Lefty O’Doul Cards Sell at Hall of Fame Level
O’Doul didn’t reach Cooperstown but the prices for his cards remain strong
The record shows that Lefty O’Doul’s career spanned a total of 16 years. But in reality, O’Doul played only parts of 11 seasons.
Even that number is somewhat deceptive and the ‘parts’ must be emphasized. In all, O’Doul played in six full seasons and suited up a total of 159 games across four others.
O’Doul’s career got off to a really slow star as he split time in the majors and minors early on. He broke in with the Yankees in 1919 as a 22-year-old but played in only 19 games, batting .250. In 1920, he played in only 13 contests. He would continue to play sparsely in 1922 until seeing considerable time in 1923, primarily as a pitcher with the Red Sox. But with a 5.43 ERA primarily as a relief pitcher, it was clear his future wasn’t on the mound.
In fact, his future didn’t even look like it would be in the majors. From 1924 through 1927, O’Doul toiled in the minor leagues. But a funny thing happened — he became an offensive superstar. O’Doul hit 24 home runs in 1925 and another 20 in 1926. In 1927, he slugged 33 home runs and O’Doul was doing it all while hitting for obscenely high averages. In 1924, he nearly hit .440, finishing with a .392 batting average. Over the next three seasons, he would hit .375, .338, and .378, respectively. All of that was enough for him to get another look in the majors.
And he didn’t disappoint.
O’Doul hit only eight home runs in 1928 but he batted .319 in his first full season in the majors. In 1929, he had a season for the ages, hitting 32 home runs while batting .398. He nearly won the Most Valuable Player award, finishing second to only Rogers Hornsby, and led the league in hits, average, and on-base percentage.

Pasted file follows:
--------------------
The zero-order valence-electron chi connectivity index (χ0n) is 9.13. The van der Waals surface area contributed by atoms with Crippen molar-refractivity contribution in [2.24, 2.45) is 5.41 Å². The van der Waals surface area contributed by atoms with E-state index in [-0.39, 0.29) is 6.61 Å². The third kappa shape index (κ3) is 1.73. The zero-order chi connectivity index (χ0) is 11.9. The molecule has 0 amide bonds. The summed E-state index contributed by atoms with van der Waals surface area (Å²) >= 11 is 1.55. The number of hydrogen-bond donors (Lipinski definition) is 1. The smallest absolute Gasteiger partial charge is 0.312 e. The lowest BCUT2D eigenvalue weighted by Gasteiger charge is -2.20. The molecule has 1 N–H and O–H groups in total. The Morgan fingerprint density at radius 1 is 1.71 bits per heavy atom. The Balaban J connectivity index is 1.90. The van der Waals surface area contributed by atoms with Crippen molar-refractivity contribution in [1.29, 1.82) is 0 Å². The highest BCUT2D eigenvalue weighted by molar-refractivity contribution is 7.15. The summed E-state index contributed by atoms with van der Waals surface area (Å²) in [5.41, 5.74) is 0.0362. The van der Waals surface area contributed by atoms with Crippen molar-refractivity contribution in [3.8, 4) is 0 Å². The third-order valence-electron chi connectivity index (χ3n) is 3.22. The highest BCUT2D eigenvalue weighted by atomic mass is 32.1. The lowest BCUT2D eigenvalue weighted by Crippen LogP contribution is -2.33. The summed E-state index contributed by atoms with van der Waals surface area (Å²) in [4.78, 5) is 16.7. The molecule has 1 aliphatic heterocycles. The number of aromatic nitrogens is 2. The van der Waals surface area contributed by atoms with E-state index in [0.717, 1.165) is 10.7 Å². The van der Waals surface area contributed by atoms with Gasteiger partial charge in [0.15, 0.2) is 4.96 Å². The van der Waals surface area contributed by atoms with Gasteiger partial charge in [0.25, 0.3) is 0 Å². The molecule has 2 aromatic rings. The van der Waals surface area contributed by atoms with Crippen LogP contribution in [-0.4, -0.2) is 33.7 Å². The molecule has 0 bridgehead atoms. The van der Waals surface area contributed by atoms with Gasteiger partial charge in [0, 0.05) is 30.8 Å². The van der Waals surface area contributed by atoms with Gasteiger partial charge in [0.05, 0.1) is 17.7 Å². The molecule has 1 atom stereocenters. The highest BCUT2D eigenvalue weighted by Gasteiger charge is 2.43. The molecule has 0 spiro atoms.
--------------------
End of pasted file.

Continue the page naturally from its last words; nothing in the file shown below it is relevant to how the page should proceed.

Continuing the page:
O’Doul produced further impressive seasons, hitting .383 in 1930 and leading the league in hitting again in 1932, batting .368. He would continue producing through 1934 when he hit .316 in limited action with the Giants. But at 37, he would be relegated to the minor leagues after that season, playing and managing. O’Doul continued playing in the Pacific Coast League through 1940 as a 43-year-old. He even returned to play a single game in the 1944, 1945, and as a 59-year-old, in 1956.
The legacy of the slugger includes a significant impact in Japan, He routinely traveled to the country, starting in the 1930s, helping to arrange tours of players for games and helping to promote the sport. His efforts were so significant in that country that he was inducted in the Japanese Baseball Hall of Fame.
O’Doul had a relatively short career in the majors, considering he did not even play in 1,000 games. But his big seasons in the late 1920s and early 1930s have made his cards very desirable. O’Doul’s cards, in fact, are priced somewhat as lower-end Hall of Famers.
Among his more popular cards are his 1933 Goudey issues. O’Doul is found twice in the set and even though the cards are not extremely rare, you’ll still pay about $50 for his cards starting in mid-grade condition, on par with several lesser Hall of Famers in the set.
He’s also present in the more expensive candy sets of the 1930s, including the 1932 U.S. Caramel set and the 1933 DeLong set. Both of those cards easily start at more than $100 in decent condition.
A cheaper ‘card’ is found in the 1930s Diamond Matchbooks set. There, O’Doul is found with his matchbook cover selling for around $10-$15. Still, those are generally more inexpensive with commons selling for only a few bucks.
With most of his cards in the 1930s, the bulk of the sets he is in are candy issues. But he’s also found in a few strip card sets, including the rarer W517 and W553 strip cards. Prices vary on those quite a bit because they aren’t for sale as much as most of the gum cards. But these cards can start at around $50-$100 as well.
His W553 card (shown here), in particular, is interesting. The W553 strip card set consisted of only ten cards and all were stars. In fact, O’Doul is the only player not to be elected to the Baseball Hall of Fame and he’s in the set among the likes of Babe Ruth, Lou Gehrig, Mickey Cochrane, Rogers Hornsby, and others. The set was clearly designed to include baseball’s biggest stars and in 1929, O’Doul certainly belonged in that discussion.
O’Doul ultimately didn’t put together the statistics necessary to make it to Cooperstown but his talent is recognized by collectors and that is reflected in the prices of his cards.